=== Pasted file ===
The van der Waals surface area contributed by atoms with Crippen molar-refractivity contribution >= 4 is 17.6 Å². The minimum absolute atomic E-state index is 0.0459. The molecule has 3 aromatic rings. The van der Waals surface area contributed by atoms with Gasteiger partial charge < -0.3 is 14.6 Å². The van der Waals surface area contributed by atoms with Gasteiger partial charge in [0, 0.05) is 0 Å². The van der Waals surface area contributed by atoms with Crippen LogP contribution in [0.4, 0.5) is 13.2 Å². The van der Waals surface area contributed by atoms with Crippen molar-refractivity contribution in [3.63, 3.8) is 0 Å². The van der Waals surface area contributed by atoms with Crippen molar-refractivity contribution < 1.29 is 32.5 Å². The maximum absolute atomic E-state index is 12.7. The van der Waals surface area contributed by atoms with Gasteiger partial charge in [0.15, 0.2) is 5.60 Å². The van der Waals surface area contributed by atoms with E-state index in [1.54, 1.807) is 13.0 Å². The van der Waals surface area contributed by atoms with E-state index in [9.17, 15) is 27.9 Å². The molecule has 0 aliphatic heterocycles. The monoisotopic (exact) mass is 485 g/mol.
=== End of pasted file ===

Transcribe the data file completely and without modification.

The van der Waals surface area contributed by atoms with Crippen molar-refractivity contribution >= 4 is 17.6 Å². The minimum absolute atomic E-state index is 0.0459. The molecule has 3 aromatic rings. The van der Waals surface area contributed by atoms with Gasteiger partial charge < -0.3 is 14.6 Å². The van der Waals surface area contributed by atoms with Gasteiger partial charge in [0, 0.05) is 0 Å². The van der Waals surface area contributed by atoms with Crippen LogP contribution in [0.4, 0.5) is 13.2 Å². The van der Waals surface area contributed by atoms with Crippen molar-refractivity contribution in [3.63, 3.8) is 0 Å². The van der Waals surface area contributed by atoms with Crippen molar-refractivity contribution < 1.29 is 32.5 Å². The maximum absolute atomic E-state index is 12.7. The van der Waals surface area contributed by atoms with Gasteiger partial charge in [0.15, 0.2) is 5.60 Å². The van der Waals surface area contributed by atoms with E-state index in [1.54, 1.807) is 13.0 Å². The van der Waals surface area contributed by atoms with E-state index in [9.17, 15) is 27.9 Å². The molecule has 0 aliphatic heterocycles. The monoisotopic (exact) mass is 485 g/mol.